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Noncoding RNAs of the H/ACA family.

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Department of Biochemistry and Molecular Biology, University of Georgia, Athens, Georgia 30602, USA.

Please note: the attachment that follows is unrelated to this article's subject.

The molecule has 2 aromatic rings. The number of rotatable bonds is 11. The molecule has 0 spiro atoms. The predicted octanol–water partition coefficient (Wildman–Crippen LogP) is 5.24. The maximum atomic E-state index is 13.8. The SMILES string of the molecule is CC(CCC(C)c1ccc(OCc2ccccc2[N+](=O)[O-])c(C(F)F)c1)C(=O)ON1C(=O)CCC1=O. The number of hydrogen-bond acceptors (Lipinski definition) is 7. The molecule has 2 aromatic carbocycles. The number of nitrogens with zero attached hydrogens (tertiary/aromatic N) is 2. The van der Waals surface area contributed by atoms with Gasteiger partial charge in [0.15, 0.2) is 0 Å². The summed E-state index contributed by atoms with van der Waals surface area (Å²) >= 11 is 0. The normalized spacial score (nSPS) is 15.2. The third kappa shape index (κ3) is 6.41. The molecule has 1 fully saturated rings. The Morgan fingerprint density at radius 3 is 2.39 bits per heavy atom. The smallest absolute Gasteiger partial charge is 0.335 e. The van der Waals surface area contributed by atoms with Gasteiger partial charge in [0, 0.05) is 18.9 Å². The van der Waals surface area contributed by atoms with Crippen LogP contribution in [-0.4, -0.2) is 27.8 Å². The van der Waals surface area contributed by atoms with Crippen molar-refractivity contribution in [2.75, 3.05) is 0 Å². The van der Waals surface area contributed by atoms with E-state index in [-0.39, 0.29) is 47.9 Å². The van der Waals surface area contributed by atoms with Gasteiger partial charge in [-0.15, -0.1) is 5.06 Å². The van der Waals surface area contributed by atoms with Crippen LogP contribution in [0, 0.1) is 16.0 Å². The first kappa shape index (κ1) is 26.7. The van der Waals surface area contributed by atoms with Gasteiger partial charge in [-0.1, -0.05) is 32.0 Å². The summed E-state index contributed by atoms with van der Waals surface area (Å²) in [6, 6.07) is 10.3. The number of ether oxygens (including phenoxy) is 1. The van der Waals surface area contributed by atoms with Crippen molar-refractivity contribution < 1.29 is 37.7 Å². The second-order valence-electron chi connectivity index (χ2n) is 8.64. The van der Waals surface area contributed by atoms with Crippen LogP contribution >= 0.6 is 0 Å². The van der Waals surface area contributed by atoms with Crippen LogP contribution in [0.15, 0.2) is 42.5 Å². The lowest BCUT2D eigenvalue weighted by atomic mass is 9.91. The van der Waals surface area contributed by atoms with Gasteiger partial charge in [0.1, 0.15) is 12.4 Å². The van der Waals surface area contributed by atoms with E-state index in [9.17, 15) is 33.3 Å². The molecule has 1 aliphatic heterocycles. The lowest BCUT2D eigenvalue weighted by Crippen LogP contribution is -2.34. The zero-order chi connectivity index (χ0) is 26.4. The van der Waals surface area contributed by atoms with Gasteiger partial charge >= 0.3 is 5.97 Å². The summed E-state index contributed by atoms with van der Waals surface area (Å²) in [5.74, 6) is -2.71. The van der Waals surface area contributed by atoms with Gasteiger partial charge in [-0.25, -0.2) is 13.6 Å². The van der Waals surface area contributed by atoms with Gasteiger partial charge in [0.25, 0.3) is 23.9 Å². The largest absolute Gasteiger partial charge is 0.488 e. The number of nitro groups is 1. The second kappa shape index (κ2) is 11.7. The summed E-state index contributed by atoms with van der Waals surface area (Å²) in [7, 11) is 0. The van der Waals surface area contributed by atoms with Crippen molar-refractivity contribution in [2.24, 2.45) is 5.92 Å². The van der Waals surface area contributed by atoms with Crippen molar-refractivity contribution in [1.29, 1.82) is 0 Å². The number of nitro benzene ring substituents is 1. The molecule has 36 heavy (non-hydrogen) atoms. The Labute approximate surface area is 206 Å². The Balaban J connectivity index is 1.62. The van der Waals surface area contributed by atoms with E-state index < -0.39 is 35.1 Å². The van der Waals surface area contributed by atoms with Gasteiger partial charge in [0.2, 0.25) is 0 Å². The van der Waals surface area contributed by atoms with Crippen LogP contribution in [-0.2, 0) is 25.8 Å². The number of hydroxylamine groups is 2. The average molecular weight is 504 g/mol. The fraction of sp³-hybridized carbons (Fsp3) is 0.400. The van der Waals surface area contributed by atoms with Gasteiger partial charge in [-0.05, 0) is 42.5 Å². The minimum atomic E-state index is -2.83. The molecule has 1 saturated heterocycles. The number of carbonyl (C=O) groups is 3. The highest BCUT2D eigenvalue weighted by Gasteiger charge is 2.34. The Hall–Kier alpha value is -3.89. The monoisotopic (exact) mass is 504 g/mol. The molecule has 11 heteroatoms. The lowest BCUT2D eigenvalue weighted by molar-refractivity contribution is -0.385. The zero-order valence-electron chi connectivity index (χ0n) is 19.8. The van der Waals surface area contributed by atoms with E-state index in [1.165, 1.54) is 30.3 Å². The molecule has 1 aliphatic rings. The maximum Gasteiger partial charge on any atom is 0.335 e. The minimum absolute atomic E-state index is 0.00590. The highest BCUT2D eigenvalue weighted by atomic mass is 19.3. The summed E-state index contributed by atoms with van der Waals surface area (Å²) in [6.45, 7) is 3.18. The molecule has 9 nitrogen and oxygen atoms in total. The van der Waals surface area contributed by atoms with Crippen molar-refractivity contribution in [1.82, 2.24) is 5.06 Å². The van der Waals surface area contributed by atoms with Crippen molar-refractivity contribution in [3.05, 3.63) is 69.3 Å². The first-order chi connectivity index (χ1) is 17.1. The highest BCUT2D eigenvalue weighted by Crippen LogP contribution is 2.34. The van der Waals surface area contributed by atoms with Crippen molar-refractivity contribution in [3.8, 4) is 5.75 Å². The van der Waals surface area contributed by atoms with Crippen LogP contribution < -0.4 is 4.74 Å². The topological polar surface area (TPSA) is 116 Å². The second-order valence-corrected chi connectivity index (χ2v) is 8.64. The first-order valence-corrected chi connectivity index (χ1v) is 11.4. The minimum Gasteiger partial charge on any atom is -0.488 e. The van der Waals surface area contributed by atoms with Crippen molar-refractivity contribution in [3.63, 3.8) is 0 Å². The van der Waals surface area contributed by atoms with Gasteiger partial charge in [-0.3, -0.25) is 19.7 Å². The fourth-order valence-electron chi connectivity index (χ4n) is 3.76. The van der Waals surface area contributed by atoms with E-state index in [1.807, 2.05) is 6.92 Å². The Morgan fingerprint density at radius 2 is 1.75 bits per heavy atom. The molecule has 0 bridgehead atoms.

The H/ACA RNAs are an abundant family of trans-acting, noncoding RNAs found in eukaryotes and archaea. More than 100 H/ACA RNAs are known to exist in humans. The function of the majority of the identified H/ACA RNAs is to guide sites-pecific pseudouridylation of ribosomal RNA. In eukaryotes, H/ACA RNAs also mediate the processing of pre-rRNA, provide the template for telomere synthesis, and guide pseudouridylation of other classes of target RNAs (e.g., small nuclear RNAs [snRNAs]). Thus, currently, the H/ACA RNAs are known to be integrally involved in the production of both ribosomes and spliceosomes, and in the maintenance of chromosome integrity. In addition, dozens of H/ACA RNAs have been identified for which no function has yet been determined. The H/ACA RNAs select and present substrate molecules via base pairing. All H/ACA RNAs contain conserved sequence elements (box H and box ACA) and assemble with a core set of four proteins to form functional ribonucleoprotein complexes (RNPs). Mutations in key RNA and protein components of H/ACA RNPs result in dyskeratosis congenita, a serious multisystem genetic disease. Impressive progress has been made very recently in understanding the biogenesis, trafficking, and function of H/ACA RNPs.

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